OR WAIT 15 SECS
Fecal microbiota transplantation (FMT) is one of the most innovative new treatments of the 21st century. Experts believe that this procedure, which transplants microbes from one human gut to another through fecal matter, could offer the cure to a vast range of diseases and shed new light on the role of the microbiome in gastrointestinal diseases. New research presented this weekend at the American Gastroenterological Association's 2014 James W. Freston Conference in Chicago, highlights significant advances in this field, and confirms the promise of FMT to advance our understanding of GI disease and aid in the development of new microbiome-based therapeutics to treat a broad range of GI disorders.
"The 2014 AGA James W. Freston Conference promises to be an important and stimulating meeting in microbiome and FMT research and technology," says course directors Stacy A. Kahn, MD, and David T. Rubin, MD, AGAF, both from the University of Chicago Medicine. "This is the first international conference on FMT and brings together leaders from across the field and will highlight advances in basic science and clinical research. In addition, the conference will also create a forum to discuss the ethical and regulatory issues in this emerging field."
While FMT has been proven to be safe and effective for patients with recurrent C. difficile infection, its efficacy in treating other diseases is still in question. Data presented at the AGA James W. Freston Conference will provide evidence that FMT is an effective treatment for a range of other GI disorders. One study reports that 70 percent of subjects who received FMT for refractory irritable bowel syndrome (IBS) had a resolution and/or improved symptoms. Patients reported improved abdominal pain (72 percent), bowel habit (69 percent), dyspepsia (67 percent), bloating (50 percent) and flatus (42 percent). Quality of life was also improved in 46 percent of patients.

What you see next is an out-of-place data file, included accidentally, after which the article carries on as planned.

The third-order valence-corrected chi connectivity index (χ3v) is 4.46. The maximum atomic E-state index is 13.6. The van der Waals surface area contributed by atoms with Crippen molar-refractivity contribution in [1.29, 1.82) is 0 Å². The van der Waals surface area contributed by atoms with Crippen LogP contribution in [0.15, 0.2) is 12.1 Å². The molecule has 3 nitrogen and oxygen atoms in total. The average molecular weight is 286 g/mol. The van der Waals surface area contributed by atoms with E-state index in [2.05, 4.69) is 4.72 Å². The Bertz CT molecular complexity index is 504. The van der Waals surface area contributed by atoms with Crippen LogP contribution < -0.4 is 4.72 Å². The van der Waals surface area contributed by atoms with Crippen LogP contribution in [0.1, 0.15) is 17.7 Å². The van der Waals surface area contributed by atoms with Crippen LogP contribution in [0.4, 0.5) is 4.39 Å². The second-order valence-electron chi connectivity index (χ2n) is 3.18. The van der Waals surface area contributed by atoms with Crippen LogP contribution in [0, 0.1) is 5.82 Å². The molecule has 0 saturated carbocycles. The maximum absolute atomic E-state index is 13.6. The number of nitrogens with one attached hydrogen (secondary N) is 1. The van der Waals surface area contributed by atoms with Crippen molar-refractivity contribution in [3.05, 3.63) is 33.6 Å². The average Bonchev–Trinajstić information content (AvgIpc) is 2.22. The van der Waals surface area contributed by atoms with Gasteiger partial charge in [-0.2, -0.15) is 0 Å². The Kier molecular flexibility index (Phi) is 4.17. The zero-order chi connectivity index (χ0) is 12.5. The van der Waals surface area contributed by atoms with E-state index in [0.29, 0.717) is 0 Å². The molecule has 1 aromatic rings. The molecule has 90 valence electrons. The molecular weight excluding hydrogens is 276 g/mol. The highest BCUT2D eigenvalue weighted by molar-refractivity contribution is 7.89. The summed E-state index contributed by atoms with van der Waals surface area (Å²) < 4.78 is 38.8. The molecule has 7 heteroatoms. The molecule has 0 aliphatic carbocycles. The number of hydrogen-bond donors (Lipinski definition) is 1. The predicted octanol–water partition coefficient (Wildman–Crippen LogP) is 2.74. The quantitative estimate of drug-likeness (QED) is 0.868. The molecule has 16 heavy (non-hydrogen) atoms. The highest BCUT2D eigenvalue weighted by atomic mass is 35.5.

Data also confirm the potential for FMT in treating inflammatory bowel disease (IBD), both ulcerative colitis and Crohn's disease. A study out of Montefiore Medical Center finds that colonoscopic FMT, followed by self-administered fecal enemas, resulted in improved symptoms and decreased medication requirements, especially in IBD patients with concomitant C. difficile infection.
FMT has multiple liabilities, including invasive delivery, cost and complexity of donor management, variability of FMT preparation, and the potential to transmit pathogens. A new study, to be presented at the meeting, holds the answer to these challenges - an orally delivered community of microbes. SER---109, developed by Seres Health, Inc., proved to be remarkably efficacious and safe with a 100 percent cure rate for the treatment of recurrent C. difficile infection in the study population. The pill works to rapidly repair the microbial imbalance cause by chronic antibiotic treatment for C. difficile by inducing the formation of a diverse and healthy microbiome. This pill has the potential to replace FMT and maximize utility for clinicians and patients.
Due to the "yuck" factor, some patients and clinicians are reluctant to consider FMT. New data to be presented at the AGA James W. Freston Conference sheds light on the factors that lead to acceptance of FMT. The study found that patients who have children are more likely to accept FMT, suggesting that parents may be more willing to try emerging procedures for the sake of their children. Having a college degree was also a significant factor, implying that a better understanding of the disease may affect one's willingness to undergo FMT. The main concern for undergoing FMT was the risk of disease transmission. Since FMT is a potentially life-saving procedure, medical practitioners should use this knowledge when counseling patients and their families on the decision to undergo FMT.
Source: American Gastroenterological Association